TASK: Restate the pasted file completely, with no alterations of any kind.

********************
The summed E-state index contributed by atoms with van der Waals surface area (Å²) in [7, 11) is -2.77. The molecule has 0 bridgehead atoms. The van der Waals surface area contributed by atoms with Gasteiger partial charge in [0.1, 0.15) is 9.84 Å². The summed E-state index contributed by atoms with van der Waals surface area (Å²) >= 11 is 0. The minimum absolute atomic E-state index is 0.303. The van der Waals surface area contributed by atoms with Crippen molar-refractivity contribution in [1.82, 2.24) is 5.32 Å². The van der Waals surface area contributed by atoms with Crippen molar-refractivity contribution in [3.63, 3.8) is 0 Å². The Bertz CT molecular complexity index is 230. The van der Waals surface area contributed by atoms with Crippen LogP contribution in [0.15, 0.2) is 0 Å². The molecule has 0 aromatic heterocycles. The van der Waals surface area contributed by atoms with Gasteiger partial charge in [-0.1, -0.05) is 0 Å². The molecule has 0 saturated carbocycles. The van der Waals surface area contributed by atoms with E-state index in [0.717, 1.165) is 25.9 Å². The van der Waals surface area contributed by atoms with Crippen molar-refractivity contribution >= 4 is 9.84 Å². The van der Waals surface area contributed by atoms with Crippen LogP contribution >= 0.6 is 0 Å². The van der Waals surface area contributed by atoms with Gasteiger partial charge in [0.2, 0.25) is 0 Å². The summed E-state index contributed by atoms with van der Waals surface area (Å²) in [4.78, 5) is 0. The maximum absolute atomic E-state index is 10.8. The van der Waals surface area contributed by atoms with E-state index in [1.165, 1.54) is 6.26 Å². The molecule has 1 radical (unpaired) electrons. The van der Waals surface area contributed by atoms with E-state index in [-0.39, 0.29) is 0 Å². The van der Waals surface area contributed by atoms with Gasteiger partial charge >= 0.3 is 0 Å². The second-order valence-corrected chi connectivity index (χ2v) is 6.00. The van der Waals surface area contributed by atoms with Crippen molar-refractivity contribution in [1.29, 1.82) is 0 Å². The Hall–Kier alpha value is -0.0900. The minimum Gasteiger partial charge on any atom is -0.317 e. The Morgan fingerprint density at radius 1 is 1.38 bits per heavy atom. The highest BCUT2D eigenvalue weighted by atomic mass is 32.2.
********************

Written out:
The summed E-state index contributed by atoms with van der Waals surface area (Å²) in [7, 11) is -2.77. The molecule has 0 bridgehead atoms. The van der Waals surface area contributed by atoms with Gasteiger partial charge in [0.1, 0.15) is 9.84 Å². The summed E-state index contributed by atoms with van der Waals surface area (Å²) >= 11 is 0. The minimum absolute atomic E-state index is 0.303. The van der Waals surface area contributed by atoms with Crippen molar-refractivity contribution in [1.82, 2.24) is 5.32 Å². The van der Waals surface area contributed by atoms with Crippen molar-refractivity contribution in [3.63, 3.8) is 0 Å². The Bertz CT molecular complexity index is 230. The van der Waals surface area contributed by atoms with Crippen LogP contribution in [0.15, 0.2) is 0 Å². The molecule has 0 aromatic heterocycles. The van der Waals surface area contributed by atoms with Gasteiger partial charge in [-0.1, -0.05) is 0 Å². The molecule has 0 saturated carbocycles. The van der Waals surface area contributed by atoms with E-state index in [0.717, 1.165) is 25.9 Å². The van der Waals surface area contributed by atoms with Crippen molar-refractivity contribution >= 4 is 9.84 Å². The van der Waals surface area contributed by atoms with Crippen LogP contribution >= 0.6 is 0 Å². The van der Waals surface area contributed by atoms with Gasteiger partial charge in [0.2, 0.25) is 0 Å². The summed E-state index contributed by atoms with van der Waals surface area (Å²) in [4.78, 5) is 0. The maximum absolute atomic E-state index is 10.8. The van der Waals surface area contributed by atoms with E-state index in [1.165, 1.54) is 6.26 Å². The molecule has 1 radical (unpaired) electrons. The van der Waals surface area contributed by atoms with E-state index in [-0.39, 0.29) is 0 Å². The van der Waals surface area contributed by atoms with Gasteiger partial charge >= 0.3 is 0 Å². The second-order valence-corrected chi connectivity index (χ2v) is 6.00. The van der Waals surface area contributed by atoms with Crippen molar-refractivity contribution in [1.29, 1.82) is 0 Å². The Hall–Kier alpha value is -0.0900. The minimum Gasteiger partial charge on any atom is -0.317 e. The Morgan fingerprint density at radius 1 is 1.38 bits per heavy atom. The highest BCUT2D eigenvalue weighted by atomic mass is 32.2.